Scientists’ lifestyle

Issues related to the every day life of scientists when they are not working

Raising hue and cry against a poet!

Censorship is alive and kicking. Read on about the experience of a French poet, who is also an eminent physicist, writing under the pen name Chaunes. His latest work include poems which refer to both the islamic veil and naked bodies in the same piece. Even tough few people actually read poetry. It appears that commercial online retailers have their own in-built censorship when it comes to such matters. Read more [...]
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Champagne to celebrate the 2017 window on science, policy and society

On the eve of 2017, we raise a glass of champagne--now that scientists better understand what gives it all its flavour--and invite you to engage even more than before with EuroScientist. You may approach us to tell us about how your work is changing as our society and the wider research environment change. Tell us about how you interact with policy makers and with citizens. Tell us about your dreams and your ambitions. And don't forget to share our articles within your wider circles and to comments on the articles we publish. 2017: here we come! Read more [...]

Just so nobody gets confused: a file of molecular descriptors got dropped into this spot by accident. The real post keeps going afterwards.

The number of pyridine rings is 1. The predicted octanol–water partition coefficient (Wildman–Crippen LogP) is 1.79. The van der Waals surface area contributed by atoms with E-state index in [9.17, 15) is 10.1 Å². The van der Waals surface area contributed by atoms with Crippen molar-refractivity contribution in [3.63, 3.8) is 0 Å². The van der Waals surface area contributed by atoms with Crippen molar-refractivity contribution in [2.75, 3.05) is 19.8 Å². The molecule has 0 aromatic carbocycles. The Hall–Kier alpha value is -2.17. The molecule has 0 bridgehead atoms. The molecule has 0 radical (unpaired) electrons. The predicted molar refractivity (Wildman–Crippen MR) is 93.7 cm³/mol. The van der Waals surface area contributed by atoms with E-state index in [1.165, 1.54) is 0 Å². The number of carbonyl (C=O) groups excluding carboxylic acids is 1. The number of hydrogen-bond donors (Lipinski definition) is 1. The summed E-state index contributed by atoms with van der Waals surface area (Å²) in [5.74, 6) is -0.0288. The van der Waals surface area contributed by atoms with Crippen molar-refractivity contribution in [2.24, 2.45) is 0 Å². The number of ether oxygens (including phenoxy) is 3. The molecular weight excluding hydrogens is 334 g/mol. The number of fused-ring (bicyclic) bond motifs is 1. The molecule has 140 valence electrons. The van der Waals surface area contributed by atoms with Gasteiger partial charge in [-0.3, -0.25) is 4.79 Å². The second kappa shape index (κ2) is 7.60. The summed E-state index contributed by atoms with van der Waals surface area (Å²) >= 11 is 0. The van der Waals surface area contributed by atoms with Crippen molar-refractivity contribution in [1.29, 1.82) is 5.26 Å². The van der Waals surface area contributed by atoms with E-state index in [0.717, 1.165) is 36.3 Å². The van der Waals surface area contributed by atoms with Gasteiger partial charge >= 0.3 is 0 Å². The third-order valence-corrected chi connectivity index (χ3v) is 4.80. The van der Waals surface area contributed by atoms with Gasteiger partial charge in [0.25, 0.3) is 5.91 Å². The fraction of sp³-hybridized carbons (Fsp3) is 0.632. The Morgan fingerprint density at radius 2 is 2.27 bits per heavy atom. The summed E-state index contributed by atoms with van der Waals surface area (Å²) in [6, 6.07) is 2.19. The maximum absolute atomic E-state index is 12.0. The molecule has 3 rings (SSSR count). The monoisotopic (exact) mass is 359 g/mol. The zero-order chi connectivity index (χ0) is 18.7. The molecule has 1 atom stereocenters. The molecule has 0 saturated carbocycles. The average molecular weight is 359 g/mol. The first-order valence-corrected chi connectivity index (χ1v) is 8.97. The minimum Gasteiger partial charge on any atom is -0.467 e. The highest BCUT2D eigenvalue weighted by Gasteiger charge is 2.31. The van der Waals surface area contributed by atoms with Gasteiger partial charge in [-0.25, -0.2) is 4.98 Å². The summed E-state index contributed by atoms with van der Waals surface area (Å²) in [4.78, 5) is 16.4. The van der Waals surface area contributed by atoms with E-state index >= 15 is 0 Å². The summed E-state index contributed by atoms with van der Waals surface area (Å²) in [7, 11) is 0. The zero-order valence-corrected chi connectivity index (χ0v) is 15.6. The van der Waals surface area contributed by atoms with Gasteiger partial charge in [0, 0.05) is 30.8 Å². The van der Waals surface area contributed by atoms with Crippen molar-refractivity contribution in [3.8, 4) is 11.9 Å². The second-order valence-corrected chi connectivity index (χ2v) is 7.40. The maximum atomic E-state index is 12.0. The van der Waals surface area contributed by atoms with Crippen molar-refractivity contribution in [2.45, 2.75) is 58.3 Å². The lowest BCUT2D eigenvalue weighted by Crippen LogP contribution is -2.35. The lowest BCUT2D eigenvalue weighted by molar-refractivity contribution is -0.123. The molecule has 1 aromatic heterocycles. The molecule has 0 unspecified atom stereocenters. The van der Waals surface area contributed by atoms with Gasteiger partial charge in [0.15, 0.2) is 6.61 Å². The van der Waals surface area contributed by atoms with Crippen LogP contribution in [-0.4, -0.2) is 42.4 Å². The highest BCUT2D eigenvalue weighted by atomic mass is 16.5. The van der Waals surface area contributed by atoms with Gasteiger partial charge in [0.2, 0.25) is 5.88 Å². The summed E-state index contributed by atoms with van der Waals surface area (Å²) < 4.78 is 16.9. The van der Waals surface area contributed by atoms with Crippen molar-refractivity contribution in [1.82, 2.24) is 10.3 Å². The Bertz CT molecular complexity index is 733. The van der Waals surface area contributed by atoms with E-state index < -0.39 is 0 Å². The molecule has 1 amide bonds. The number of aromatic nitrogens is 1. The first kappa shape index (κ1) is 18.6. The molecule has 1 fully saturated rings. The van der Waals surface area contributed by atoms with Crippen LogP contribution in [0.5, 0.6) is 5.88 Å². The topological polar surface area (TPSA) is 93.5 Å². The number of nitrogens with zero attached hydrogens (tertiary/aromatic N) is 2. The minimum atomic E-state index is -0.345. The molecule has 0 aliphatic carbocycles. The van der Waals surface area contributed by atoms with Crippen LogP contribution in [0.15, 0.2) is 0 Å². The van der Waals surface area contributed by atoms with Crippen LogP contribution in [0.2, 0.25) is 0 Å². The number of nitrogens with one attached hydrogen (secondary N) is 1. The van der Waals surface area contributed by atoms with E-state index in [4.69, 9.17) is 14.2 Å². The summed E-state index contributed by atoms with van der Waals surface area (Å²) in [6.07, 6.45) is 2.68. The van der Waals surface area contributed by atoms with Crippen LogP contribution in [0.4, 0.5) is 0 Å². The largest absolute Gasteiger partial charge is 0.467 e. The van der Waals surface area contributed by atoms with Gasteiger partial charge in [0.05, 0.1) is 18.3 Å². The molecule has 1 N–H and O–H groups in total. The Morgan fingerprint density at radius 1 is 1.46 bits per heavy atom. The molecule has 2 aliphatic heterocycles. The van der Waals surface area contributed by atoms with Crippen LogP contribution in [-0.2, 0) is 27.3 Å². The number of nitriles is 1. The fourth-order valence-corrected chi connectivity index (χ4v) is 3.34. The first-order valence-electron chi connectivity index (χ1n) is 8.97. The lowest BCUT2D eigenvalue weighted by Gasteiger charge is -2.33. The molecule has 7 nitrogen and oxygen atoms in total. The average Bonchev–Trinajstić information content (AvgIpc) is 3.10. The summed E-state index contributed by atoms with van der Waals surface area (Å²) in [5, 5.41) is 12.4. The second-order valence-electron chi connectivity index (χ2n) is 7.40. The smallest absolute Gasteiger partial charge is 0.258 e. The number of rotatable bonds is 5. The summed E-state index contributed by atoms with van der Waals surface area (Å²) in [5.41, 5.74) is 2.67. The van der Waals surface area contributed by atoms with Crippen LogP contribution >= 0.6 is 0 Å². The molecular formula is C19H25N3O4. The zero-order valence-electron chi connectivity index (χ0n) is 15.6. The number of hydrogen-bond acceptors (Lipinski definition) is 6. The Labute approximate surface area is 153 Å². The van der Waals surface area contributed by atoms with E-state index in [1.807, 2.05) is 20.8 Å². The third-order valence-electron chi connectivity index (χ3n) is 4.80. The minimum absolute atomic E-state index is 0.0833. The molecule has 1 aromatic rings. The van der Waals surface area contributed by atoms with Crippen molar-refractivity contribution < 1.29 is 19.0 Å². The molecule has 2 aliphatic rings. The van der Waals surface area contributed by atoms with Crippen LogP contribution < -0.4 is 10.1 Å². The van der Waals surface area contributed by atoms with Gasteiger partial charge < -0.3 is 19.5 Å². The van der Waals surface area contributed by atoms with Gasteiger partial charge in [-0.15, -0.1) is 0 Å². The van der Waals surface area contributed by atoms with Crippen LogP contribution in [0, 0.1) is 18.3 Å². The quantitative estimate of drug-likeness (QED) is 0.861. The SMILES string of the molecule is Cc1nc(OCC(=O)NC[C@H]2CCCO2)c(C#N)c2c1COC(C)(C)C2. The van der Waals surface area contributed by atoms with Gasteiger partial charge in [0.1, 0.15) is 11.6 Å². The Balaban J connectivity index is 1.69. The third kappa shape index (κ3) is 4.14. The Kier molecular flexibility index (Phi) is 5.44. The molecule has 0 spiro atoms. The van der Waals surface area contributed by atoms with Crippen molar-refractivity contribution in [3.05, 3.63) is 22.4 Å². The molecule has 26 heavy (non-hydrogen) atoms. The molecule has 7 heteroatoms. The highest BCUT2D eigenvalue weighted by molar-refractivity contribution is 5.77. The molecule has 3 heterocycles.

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We are largely responsible for our own happiness

Everybody is different when it comes to assessing their subjective well-being. It is likely that the differences in people’s genetic makeup contribute to long-lasting differences in their subjective well-being. Find out from Philipp Koellinger, Lars Bertram, and Gert G. Wagner, who are experts in genetic studies, about the extent to which we are responsible for our own happiness. Read more [...]
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In praise of solitude in science

Solitude often holds negative connotations. Yet, it is not necessarily a bad thing for scientists. Particularly in an hyper-connected work environment, where team collaboration and instant communications sometimes act like a smokescreen to hide the deep meaning of what scientists individual journey entails. In this deep personal reflection, Francisco Azuaje, senior researcher at the Luxembourg Institute of Health, helps us look at the true benefit of solitude in science. Read more [...]